Literary Mama writing about the many faces of motherhood

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Two Sundays ago, I eagerly herded my husband and children out the door to attend our Quaker meeting without me while I stayed home, stretched out lazily beneath our down comforter, watching Andre Agassi play what I knew could be the last tennis match of his career. Earlier that week, he had played one for the record books: an agonizing five-setter against Marcos Baghdatis that left Agassi standing, but just barely. He won, but required multiple cortisone shots over the next week and was hurting so badly after that match that he had to lie down on the ground and rest as he was making his way to the car.

I still remember when Andre was simply an upstart "kid" from Las Vegas, just a guy with big hair and an even bigger attitude; now at Flushing Meadows, he was "the old man." At age 39, I'm of the same generation as Andre. I remember when his crazy, orange-blonde hair and wide headbands were cool, and loved him before he filmed those flashy"Image is everything" commercials. Much has been written about Andre's growth as a player and as a person, about his philanthropy, about his decades-long move from a place of image and ego to one of substance. I watched it all unfold: the classic matches, his kindness to young fans and players, his grace under media pressure, the divorce from Brooke Shields, his marriage to Steffi Graf, and the birth of his children. Understandably, I wanted to be watching when my old, favorite player went "out" in what I hoped would be a blaze of glory, though I really didn't want him to go "out" at all.

That Sunday morning, the match ended with a loss (the "old man's" body had been through too much earlier in the week) at the hands of little-known German Benny Becker, all but wearing a black cape and a handlebar moustache. When the match was over, the crowd went mad, Andre burst into tears, and I sobbed with my pillow clutched to my chest. I cried for Andre; I cried for all the aging superstars. I cried for me.

Several months ago, I noticed one of my hands as it flitted through my peripheral vision while performing some ordinary, rote task -- something it does without me thinking about it, probably dozens or hundreds of times a day. I don't remember what, exactly, my hand was doing -- perhaps stuffing clean dishes in the cupboard or brushing my daughter's hair out of her eyes (again). But I remember doing a double take. I remember thinking "What the --?" licking my thumb and trying unsuccessfully to rub what looked like a smudge of dirt off the back of my hand. Weird. What are those things that look like age spots? It took a week for me to realize the offenders were, actually ... age spots. It's clear: I'm getting older. Maybe even I'm getting old. Forty is right around the corner. And while my aging might not come as a surprise to some people -- say, for example, my children -- it's a hell of a shock to others. That is to say: me. It's not that I didn't know I was aging, exactly. It's more that I've been busy doing other things: wiping counters, wiping bottoms, wiping noses. Then, BAM! I'm wiping an age spot.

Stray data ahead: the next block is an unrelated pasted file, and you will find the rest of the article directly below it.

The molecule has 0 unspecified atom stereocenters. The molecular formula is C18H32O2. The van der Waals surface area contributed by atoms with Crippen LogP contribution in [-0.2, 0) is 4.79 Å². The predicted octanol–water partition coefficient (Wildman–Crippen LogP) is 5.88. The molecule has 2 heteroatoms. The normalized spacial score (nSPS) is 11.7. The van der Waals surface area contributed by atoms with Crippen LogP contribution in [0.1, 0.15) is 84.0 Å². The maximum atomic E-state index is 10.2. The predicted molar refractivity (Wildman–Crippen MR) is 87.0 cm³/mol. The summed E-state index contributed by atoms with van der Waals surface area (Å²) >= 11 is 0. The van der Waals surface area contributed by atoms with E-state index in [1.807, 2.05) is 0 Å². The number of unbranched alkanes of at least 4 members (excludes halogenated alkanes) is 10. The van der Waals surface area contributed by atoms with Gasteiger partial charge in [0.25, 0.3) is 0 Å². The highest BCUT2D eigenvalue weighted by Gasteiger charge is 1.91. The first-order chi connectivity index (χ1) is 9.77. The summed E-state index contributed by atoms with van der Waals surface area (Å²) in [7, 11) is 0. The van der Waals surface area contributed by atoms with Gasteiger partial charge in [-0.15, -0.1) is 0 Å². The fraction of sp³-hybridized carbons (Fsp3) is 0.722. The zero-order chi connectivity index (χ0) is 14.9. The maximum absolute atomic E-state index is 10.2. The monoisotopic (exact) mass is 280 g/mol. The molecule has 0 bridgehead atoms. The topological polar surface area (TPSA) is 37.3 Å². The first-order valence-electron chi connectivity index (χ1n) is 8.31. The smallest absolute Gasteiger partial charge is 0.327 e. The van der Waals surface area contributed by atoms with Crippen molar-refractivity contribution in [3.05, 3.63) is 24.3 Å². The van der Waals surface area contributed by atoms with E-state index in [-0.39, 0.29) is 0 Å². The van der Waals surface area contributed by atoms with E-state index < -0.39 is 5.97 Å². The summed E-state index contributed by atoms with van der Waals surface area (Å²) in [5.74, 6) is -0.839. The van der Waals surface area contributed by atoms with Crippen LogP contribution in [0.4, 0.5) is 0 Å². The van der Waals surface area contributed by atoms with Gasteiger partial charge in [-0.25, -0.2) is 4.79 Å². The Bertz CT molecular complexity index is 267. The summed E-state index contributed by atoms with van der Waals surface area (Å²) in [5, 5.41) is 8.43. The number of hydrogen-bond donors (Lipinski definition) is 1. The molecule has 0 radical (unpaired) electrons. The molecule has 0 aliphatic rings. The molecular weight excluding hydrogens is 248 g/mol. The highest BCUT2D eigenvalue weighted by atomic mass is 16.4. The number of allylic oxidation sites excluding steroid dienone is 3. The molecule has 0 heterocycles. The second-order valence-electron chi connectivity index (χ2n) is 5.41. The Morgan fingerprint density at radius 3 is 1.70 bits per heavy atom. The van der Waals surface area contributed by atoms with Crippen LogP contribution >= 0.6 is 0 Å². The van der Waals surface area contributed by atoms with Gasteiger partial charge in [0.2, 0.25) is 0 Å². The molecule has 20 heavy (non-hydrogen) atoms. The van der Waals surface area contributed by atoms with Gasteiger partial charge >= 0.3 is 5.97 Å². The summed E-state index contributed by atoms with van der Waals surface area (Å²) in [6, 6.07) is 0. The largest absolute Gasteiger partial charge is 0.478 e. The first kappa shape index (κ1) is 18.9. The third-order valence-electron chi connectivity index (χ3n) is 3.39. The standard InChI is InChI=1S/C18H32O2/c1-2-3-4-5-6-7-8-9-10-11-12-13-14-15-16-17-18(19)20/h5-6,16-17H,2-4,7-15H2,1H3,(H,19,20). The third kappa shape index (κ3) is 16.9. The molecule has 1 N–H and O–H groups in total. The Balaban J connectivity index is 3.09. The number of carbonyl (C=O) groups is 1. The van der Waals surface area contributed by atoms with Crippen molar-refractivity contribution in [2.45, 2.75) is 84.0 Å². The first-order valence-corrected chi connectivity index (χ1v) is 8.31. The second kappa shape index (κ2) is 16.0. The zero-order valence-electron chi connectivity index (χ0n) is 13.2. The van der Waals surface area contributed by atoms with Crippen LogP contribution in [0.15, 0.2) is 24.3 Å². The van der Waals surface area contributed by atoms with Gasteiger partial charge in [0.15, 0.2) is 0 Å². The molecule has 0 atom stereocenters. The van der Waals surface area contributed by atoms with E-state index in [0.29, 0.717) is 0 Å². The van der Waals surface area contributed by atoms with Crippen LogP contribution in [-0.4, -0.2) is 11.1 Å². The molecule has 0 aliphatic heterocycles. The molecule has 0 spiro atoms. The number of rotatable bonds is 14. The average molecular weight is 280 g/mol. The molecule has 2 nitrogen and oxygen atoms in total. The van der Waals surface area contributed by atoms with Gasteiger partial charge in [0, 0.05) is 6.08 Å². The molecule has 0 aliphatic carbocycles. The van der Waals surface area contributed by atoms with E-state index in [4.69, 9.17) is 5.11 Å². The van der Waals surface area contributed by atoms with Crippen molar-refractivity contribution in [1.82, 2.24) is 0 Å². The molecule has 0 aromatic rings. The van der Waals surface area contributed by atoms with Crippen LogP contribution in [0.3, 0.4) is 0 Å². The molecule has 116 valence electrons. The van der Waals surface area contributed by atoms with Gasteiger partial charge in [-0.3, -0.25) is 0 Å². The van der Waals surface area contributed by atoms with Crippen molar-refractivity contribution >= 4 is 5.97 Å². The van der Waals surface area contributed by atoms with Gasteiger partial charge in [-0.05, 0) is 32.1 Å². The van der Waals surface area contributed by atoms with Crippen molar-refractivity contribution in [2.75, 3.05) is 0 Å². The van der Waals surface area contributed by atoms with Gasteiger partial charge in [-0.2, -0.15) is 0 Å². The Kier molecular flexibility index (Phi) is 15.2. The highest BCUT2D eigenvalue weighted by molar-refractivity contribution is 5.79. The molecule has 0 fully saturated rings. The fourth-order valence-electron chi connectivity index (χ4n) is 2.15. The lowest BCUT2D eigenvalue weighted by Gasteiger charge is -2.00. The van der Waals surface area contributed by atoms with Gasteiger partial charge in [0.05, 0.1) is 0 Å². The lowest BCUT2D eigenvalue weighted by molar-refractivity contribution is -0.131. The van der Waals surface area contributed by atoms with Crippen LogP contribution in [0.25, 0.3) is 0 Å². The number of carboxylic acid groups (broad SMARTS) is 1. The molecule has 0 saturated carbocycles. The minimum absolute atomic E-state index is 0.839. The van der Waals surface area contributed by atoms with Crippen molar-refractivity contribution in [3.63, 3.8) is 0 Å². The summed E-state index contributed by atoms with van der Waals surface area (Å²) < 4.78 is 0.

At a press conference after the match, Andre said that the life of a professional tennis player is hard, that everything has a price. When he was training, he missed his family; and when he was with his family, he worried that he should be training.

He could easily have been describing the predicament of most mothers: how to do the endless work of physically caring for our children while also remaining fully present for them. How many times have I told my sons and daughter, "I can't ______" (fill in the blank: "watch 'Curious George,'" "play upstairs," "walk around the block with you") because I felt obligated to clean the kitchen, do the laundry, pay bills? While there are water bills to be mailed and dinners to be cooked, there are also games of Candy Land that must be played and long afternoons that cry out to be filled with nothing. I forget this when there is too much work to be done, too few hours in which to sleep.

Like Agassi, I volley between stress and guilt. When I'm working, I feel guilty for not engaging fully with my children. And when I'm hanging out with the kids, I feel stressed about the work that isn't getting done. Yet there are moments--rare and sacred--when our family somehow manages to just be. I used to think of these as stolen moments away from everyday life. But of course I was wrong. Of course, these are the moments, ultimately, where life truly happens.

After Agassi's U.S. Open loss, a reporter asked if he was at peace. Andre replied, "It's something I strive for every day. I don't know about tomorrow, but today I am at peace." It was the kind of wisdom that comes with age -- gently reminding me that those spots on my hands aren't just marks to tolerate, but signposts pointing to the substance and beauty I forget to see: in dirty laundry piles and burnt Eggo waffles, a six-year-old's backtalk and grape jelly kisses. The very stuff of a mother's life.

Shari MacDonald Strong is the editor of The Maternal Is Political: Women Writers at the Intersection of Motherhood and Social Change and wrote the column Zen and the Art of Child Maintenance. Her essay, “On Wanting a Girl,” appears in the anthology, It’s a Girl, and she has been published in a number of publications, including Geez magazine. Shari worked as an editor and copywriter in the publishing industry for 15 years. She lives in Portland, Oregon, with her husband, photojournalist Craig Strong, and their children: grade-schooler Eugenia, born in Russia, and preschool sons Will and Mac, born via gestational surrogacy.

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